It's about time ✨
Currently, the Kohinoor is on public display among other precious gems
acquired stolen by the UK at the Tower of London’s Jewel House.
Today's adult admission to the Tower of London is £29.90 (or 3,028.34 rupees if you prefer). Now, about an average 1,500 curious souls flock there each day to gawk at the stolen sparklies, raking in an impressive £16 million annually for the museum. But hey, this number used to be £90 million pre-pandemic. Call me evil, but I am happy that it reduced so much. 🤷🏻♀️
And the countries like India, Egypt, Greece, etc., from where these stones are allegedly
acquired stolen aren’t even getting a single penny as royalty. 😤
Why am I crying today over a stolen gem? Because this gem could have earned us ~150 crores in annual revenue (or more). Don't believe me? hang in there.
Let's look at the numbers of Taj Mahal. Why Taj Mahal? This will help us understand how much tourism revenue can be generated if something so popular as Taj Mahal is placed in a Museum of India.
With 7-8 Million visitors in a year, Taj earns ₹40 crore from locals and ₹110 crore from foreign tourists making it India's top grossing monument.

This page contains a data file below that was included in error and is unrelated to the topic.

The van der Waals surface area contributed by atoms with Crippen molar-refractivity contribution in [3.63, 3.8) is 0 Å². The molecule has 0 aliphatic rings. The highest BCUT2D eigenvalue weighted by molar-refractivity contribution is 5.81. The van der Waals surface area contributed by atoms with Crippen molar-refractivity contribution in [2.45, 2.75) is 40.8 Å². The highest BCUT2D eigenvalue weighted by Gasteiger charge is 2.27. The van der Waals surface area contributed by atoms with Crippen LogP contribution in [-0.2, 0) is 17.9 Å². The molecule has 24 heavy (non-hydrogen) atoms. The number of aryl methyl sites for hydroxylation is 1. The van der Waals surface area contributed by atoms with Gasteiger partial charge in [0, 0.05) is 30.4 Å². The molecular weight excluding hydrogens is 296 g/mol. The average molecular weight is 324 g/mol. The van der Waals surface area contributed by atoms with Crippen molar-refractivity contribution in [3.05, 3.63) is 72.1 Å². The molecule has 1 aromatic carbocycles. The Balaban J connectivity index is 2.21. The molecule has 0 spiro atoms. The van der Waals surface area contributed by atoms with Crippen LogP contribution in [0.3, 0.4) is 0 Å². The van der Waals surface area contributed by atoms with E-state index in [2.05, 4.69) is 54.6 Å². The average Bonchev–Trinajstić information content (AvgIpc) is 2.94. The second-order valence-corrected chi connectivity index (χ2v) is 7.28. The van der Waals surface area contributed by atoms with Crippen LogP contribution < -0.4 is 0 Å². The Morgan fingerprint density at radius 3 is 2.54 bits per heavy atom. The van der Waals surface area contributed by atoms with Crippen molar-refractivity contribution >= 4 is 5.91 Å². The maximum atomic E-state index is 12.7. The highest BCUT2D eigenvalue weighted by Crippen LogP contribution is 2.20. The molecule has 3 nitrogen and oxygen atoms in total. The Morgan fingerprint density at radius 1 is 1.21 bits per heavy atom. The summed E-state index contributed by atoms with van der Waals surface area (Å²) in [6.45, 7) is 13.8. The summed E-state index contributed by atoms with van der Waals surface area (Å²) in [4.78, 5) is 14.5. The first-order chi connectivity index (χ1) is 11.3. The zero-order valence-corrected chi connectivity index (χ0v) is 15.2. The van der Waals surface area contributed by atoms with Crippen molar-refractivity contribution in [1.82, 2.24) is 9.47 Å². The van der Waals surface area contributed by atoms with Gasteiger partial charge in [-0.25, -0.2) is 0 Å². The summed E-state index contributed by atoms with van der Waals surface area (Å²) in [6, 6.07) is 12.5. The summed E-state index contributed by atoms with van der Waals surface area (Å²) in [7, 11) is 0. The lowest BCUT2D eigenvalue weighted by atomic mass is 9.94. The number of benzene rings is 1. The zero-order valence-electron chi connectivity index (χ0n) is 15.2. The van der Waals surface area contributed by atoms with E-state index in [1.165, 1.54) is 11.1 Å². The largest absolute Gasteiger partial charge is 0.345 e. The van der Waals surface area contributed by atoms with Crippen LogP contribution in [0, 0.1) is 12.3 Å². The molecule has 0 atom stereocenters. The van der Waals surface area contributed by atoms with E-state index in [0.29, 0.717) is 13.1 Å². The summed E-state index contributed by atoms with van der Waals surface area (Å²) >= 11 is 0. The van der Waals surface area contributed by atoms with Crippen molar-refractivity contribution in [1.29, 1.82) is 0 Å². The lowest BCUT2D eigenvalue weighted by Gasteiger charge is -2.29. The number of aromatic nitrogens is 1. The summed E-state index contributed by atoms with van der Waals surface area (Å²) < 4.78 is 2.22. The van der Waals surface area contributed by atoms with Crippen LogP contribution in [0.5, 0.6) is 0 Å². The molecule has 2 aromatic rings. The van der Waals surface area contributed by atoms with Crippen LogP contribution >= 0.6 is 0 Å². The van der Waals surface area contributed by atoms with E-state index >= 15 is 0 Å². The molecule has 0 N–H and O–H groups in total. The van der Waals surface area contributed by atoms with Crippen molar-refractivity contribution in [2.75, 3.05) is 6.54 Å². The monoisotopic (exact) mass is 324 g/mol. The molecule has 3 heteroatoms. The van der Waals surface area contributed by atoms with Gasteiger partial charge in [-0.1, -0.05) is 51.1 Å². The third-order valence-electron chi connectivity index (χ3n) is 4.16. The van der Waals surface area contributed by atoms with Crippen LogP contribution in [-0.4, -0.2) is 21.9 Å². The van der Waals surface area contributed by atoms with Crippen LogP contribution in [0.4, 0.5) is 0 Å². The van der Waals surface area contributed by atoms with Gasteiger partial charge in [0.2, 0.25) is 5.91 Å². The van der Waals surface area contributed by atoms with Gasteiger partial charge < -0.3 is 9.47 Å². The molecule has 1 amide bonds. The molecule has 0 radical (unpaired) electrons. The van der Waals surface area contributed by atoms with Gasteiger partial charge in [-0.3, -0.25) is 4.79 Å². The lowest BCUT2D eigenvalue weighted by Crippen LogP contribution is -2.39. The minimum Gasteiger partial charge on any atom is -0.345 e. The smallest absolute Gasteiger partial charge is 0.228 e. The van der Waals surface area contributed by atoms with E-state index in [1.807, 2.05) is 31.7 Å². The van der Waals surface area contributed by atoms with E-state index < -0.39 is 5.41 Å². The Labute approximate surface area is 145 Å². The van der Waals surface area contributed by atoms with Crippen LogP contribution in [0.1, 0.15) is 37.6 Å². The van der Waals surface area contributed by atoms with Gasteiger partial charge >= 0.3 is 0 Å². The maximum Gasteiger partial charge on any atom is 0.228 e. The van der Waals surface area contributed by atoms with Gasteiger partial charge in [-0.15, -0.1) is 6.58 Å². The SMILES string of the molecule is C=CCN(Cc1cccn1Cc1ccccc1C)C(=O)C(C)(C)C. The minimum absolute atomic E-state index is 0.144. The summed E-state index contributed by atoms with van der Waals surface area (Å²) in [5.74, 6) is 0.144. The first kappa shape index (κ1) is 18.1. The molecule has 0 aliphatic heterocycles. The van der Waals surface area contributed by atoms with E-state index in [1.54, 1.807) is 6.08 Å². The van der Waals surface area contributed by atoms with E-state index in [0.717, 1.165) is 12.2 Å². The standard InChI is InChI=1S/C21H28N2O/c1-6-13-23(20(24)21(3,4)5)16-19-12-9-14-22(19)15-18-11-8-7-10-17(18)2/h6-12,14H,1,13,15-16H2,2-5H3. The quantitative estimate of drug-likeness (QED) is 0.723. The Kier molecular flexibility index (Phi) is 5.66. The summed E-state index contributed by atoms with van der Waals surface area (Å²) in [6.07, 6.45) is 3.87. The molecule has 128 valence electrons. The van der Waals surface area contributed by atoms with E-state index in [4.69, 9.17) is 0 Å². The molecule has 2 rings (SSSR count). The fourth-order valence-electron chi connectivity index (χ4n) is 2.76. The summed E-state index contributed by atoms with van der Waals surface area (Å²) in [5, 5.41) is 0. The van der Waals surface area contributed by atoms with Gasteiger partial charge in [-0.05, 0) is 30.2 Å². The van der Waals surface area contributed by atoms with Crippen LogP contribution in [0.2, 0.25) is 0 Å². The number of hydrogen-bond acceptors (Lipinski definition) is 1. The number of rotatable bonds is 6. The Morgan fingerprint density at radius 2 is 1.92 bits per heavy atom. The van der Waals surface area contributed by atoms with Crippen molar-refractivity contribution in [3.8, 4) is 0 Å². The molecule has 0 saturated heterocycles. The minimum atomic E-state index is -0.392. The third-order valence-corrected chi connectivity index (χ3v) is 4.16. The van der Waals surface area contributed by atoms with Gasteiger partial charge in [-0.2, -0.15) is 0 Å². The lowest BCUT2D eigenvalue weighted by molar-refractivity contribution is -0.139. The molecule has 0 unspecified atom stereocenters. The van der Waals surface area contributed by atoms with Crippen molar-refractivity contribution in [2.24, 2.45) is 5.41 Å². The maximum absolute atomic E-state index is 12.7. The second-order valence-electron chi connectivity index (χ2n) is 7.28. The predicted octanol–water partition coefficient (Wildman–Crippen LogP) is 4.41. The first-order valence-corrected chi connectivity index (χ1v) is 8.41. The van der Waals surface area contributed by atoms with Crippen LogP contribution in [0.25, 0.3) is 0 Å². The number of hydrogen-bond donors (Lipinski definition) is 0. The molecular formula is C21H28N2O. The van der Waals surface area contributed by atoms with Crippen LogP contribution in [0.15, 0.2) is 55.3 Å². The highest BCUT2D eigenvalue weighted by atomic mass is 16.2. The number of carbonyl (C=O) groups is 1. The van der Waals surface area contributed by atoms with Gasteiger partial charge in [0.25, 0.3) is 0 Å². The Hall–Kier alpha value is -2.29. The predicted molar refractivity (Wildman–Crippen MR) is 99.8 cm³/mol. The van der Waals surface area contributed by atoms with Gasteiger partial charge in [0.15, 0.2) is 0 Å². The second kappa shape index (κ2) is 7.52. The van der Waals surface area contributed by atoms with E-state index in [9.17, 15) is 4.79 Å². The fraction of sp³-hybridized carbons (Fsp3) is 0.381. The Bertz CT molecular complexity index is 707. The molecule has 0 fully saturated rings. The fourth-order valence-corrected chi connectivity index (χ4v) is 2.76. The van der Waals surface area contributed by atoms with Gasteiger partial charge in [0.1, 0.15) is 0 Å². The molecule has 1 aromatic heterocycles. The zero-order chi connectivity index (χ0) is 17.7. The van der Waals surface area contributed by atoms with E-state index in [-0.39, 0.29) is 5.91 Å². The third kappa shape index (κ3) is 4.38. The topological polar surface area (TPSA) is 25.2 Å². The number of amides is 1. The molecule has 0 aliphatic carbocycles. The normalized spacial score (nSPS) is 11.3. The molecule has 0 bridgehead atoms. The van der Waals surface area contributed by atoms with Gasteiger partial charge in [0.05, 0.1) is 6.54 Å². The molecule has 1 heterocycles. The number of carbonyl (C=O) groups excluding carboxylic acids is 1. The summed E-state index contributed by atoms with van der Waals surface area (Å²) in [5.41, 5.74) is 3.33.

Did you know a separate entry permit of Rs 200 was being charged since 2018 for the mausoleum (marble enclosure) where the graves of the Mughal royal have been stored. Due to this new arrangement at the Taj Mahal, an additional collection of Rs 17.76 crore was received by the ASI 🤑. The Kohinoor version of this would be a photoshopped picture of you with gem.
In conclusion, Returning the Koh-i-Noor to India could significantly boost the nation's tourism industry, as the allure of this legendary gem would attract visitors from across the globe. Furthermore, the increased tourist footfall would have positive spillover effects on the local economy, creating new job opportunities and stimulating growth in sectors such as hospitality, food, and transportation.